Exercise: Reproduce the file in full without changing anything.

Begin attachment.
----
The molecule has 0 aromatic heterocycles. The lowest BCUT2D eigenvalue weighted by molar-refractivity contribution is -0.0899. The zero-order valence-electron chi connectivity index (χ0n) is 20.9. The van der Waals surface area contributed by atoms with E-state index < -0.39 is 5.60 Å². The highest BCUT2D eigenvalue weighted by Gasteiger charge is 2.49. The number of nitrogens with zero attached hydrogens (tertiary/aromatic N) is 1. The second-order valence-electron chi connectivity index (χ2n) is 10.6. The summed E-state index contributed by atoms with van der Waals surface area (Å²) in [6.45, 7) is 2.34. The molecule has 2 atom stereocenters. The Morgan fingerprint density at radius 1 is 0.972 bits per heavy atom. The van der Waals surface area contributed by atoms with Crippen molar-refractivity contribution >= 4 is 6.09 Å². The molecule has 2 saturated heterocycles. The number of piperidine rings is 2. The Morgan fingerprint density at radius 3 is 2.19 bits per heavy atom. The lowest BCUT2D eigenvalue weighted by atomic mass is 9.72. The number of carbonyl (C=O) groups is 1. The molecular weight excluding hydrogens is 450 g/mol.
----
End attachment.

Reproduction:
The molecule has 0 aromatic heterocycles. The lowest BCUT2D eigenvalue weighted by molar-refractivity contribution is -0.0899. The zero-order valence-electron chi connectivity index (χ0n) is 20.9. The van der Waals surface area contributed by atoms with E-state index < -0.39 is 5.60 Å². The highest BCUT2D eigenvalue weighted by Gasteiger charge is 2.49. The number of nitrogens with zero attached hydrogens (tertiary/aromatic N) is 1. The second-order valence-electron chi connectivity index (χ2n) is 10.6. The summed E-state index contributed by atoms with van der Waals surface area (Å²) in [6.45, 7) is 2.34. The molecule has 2 atom stereocenters. The Morgan fingerprint density at radius 1 is 0.972 bits per heavy atom. The van der Waals surface area contributed by atoms with Crippen molar-refractivity contribution >= 4 is 6.09 Å². The molecule has 2 saturated heterocycles. The number of piperidine rings is 2. The Morgan fingerprint density at radius 3 is 2.19 bits per heavy atom. The lowest BCUT2D eigenvalue weighted by atomic mass is 9.72. The number of carbonyl (C=O) groups is 1. The molecular weight excluding hydrogens is 450 g/mol.